year = "2018",
month = "11",
day = "14",
doi = "10.1021/acsami.8b13793",
language = "English",
volume = "10",
pages = "39353--39362",
journal = "ACS Applied Materials and Interfaces",
issn = "1944-8244",
publisher = "American Chemical Society",
number = "45",

}

Highly active protein surfaces enabled by plant-based polyphenol coatings. / Sousa, Ana M. L.; Li, Tai-De; Varghese, Sabu; Halling, Peter J.; Lau, King Hang Aaron.

In: ACS Applied Materials and Interfaces, Vol. 10, No. 45, 14.11.2018, p. 39353-39362.

Research output: Contribution to journalArticle

TY - JOUR

T1 - Highly active protein surfaces enabled by plant-based polyphenol coatings

AU - Sousa, Ana M. L.

AU - Li, Tai-De

AU - Varghese, Sabu

AU - Halling, Peter J.

AU - Lau, King Hang Aaron

PY - 2018/11/14

Y1 - 2018/11/14

N2 - Proteins represent complex biomolecules capable of wide-ranging but also highly specific functionalities. Their immobilization on material supports can enable broad applications from sensing and industrial biocatalysis to biomedical interfaces and materials. We demonstrate the advantages of using aqueous-processed cross-linked polyphenol coatings for immobilizing proteins, including IgG, avidin, and various single and multidomain enzymes on diverse materials, to enable active biofunctional structures (e.g., ca. 2.2, 1.7, 1.1, and 4.8 mg·m–2 active phosphatase on nanoporous cellulose and alumina, steel mesh, and polyester fabric, respectively). Enzyme assays, X-ray photoelectron spectroscopy, silver staining, supplemented with contact angle, solid-state 13C NMR, HPLC, and ESI-MS measurements were used to characterize the polyphenols, coatings, and protein layers. We show that the functionalization process may be advantageously optimized directly for protein activity rather than the traditional focus on the thickness of the coating layer. Higher activities (by more than an order of magnitude in some cases) and wider process pH and material compatibility are demonstrated with polyphenol coatings than other approaches such as polydopamine. Coatings formed from different plant polyphenol extracts, even at lowered purity (and cost), were also found to be highly functional. Chemically, our results indicate that polyphenol coatings differ from polydopamine mainly because of the elimination of amine groups, and that polyphenol layers with intermediate levels of reactivity may better lead to high immobilized protein activity. Overall, an improved understanding of simple-to-use polyphenol coatings has been obtained, which enabled a significant development in active protein surfaces that may be applied across diverse materials and nanostructured supports.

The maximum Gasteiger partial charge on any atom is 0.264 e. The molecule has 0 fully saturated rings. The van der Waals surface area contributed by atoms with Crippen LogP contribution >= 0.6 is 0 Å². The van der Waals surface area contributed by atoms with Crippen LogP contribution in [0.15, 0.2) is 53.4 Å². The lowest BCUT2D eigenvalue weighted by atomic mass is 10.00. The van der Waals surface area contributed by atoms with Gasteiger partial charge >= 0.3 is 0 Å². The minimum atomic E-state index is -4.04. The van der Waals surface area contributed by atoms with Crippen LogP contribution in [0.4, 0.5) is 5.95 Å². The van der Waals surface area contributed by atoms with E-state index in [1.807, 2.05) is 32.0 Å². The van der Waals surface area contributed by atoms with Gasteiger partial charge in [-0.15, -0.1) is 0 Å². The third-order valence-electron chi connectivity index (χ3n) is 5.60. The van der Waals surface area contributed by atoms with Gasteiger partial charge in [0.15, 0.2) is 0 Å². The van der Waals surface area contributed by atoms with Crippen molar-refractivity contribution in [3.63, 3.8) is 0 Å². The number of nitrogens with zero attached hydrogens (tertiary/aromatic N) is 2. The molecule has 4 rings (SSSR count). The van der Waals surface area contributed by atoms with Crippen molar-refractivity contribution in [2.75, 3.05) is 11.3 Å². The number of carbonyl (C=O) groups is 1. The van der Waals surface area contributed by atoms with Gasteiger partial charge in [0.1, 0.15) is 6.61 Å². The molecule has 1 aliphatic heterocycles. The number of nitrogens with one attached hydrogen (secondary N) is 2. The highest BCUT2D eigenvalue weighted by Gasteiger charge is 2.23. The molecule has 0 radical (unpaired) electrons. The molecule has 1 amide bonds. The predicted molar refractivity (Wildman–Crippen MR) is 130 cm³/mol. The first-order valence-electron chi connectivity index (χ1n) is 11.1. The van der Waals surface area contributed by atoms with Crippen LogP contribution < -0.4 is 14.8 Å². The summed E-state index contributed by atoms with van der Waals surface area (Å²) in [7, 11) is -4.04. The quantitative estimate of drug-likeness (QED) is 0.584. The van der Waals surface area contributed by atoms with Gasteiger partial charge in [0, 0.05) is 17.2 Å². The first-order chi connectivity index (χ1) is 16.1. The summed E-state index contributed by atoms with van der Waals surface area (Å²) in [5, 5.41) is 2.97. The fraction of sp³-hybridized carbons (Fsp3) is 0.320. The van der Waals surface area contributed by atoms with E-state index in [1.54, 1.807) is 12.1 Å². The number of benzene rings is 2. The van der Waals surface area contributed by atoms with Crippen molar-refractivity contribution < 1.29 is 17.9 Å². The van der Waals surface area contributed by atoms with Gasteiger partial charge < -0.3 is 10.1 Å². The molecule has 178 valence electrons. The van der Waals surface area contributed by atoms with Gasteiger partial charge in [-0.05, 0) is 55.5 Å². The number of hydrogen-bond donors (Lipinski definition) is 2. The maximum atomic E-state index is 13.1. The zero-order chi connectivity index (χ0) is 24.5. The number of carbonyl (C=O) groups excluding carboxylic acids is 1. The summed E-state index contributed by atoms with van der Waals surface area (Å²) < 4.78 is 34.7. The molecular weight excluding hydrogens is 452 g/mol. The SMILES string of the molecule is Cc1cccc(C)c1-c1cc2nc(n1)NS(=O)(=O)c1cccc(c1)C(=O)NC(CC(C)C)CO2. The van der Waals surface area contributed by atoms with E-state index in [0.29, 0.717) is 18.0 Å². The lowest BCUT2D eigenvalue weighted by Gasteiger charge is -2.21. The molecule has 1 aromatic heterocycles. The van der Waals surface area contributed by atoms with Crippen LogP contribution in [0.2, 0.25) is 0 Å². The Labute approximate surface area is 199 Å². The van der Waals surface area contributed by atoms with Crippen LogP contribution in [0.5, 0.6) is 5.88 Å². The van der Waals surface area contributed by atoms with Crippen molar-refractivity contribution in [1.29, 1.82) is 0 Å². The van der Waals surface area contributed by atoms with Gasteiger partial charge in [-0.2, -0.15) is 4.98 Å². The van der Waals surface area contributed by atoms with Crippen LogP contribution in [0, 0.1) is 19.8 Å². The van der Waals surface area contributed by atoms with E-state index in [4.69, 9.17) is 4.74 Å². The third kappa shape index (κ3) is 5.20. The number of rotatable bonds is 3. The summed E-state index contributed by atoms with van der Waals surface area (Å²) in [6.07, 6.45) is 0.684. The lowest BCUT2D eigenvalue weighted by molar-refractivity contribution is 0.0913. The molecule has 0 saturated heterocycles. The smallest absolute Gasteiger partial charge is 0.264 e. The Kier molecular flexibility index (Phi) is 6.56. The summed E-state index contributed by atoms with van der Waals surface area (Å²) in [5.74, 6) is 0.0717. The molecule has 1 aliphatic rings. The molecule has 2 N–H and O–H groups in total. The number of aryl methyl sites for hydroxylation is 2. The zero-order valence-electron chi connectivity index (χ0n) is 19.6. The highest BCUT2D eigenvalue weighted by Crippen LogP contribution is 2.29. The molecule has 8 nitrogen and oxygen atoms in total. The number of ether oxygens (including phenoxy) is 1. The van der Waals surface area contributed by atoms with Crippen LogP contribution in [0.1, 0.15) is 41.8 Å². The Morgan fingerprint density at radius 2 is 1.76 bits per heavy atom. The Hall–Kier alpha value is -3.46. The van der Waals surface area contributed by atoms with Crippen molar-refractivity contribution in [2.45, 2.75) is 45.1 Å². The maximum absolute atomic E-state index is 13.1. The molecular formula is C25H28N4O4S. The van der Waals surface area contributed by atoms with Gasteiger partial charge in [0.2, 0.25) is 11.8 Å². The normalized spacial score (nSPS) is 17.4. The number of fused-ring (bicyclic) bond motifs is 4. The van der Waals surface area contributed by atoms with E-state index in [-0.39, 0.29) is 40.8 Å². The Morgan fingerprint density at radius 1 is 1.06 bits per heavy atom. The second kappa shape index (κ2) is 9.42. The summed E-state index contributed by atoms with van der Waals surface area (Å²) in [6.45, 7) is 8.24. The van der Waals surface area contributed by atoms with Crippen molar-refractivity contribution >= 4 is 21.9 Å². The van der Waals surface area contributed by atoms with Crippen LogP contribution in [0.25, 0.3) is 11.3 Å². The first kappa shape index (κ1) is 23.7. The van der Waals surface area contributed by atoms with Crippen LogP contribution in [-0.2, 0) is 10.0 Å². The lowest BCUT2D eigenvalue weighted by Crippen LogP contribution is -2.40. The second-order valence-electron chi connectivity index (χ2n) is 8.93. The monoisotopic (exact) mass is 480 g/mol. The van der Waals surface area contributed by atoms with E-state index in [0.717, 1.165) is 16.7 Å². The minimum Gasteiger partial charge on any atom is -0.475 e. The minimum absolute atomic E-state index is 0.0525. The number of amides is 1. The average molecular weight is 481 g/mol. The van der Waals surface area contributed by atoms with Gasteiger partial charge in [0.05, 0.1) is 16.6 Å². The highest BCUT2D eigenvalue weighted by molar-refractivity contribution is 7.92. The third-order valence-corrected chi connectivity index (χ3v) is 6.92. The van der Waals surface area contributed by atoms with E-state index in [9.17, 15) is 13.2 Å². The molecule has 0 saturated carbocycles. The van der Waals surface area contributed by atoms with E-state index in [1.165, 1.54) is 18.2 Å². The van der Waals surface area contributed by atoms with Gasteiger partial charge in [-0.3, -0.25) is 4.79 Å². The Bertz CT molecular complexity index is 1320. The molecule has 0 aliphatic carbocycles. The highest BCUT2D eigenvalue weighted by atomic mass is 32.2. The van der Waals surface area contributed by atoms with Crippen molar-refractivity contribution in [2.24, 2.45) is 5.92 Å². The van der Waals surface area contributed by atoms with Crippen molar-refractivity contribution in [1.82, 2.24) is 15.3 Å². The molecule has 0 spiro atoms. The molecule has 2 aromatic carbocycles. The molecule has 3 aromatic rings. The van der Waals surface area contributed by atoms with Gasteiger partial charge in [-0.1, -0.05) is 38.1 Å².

AB - Proteins represent complex biomolecules capable of wide-ranging but also highly specific functionalities. Their immobilization on material supports can enable broad applications from sensing and industrial biocatalysis to biomedical interfaces and materials. We demonstrate the advantages of using aqueous-processed cross-linked polyphenol coatings for immobilizing proteins, including IgG, avidin, and various single and multidomain enzymes on diverse materials, to enable active biofunctional structures (e.g., ca. 2.2, 1.7, 1.1, and 4.8 mg·m–2 active phosphatase on nanoporous cellulose and alumina, steel mesh, and polyester fabric, respectively). Enzyme assays, X-ray photoelectron spectroscopy, silver staining, supplemented with contact angle, solid-state 13C NMR, HPLC, and ESI-MS measurements were used to characterize the polyphenols, coatings, and protein layers. We show that the functionalization process may be advantageously optimized directly for protein activity rather than the traditional focus on the thickness of the coating layer. Higher activities (by more than an order of magnitude in some cases) and wider process pH and material compatibility are demonstrated with polyphenol coatings than other approaches such as polydopamine. Coatings formed from different plant polyphenol extracts, even at lowered purity (and cost), were also found to be highly functional. Chemically, our results indicate that polyphenol coatings differ from polydopamine mainly because of the elimination of amine groups, and that polyphenol layers with intermediate levels of reactivity may better lead to high immobilized protein activity. Overall, an improved understanding of simple-to-use polyphenol coatings has been obtained, which enabled a significant development in active protein surfaces that may be applied across diverse materials and nanostructured supports.

KW - immobilisation

KW - enzymes

KW - proteins

KW - polyphenols

KW - tannic acid

KW - XPS

KW - alumina

KW - cellulose

KW - nanoporous materials

KW - surface functionalisation

UR - https://pubs.acs.org/journal/aamick

U2 - 10.1021/acsami.8b13793

DO - 10.1021/acsami.8b13793

M3 - Article

VL - 10

SP - 39353

EP - 39362

JO - ACS Applied Materials and Interfaces

T2 - ACS Applied Materials and Interfaces

JF - ACS Applied Materials and Interfaces

SN - 1944-8244

IS - 45

ER -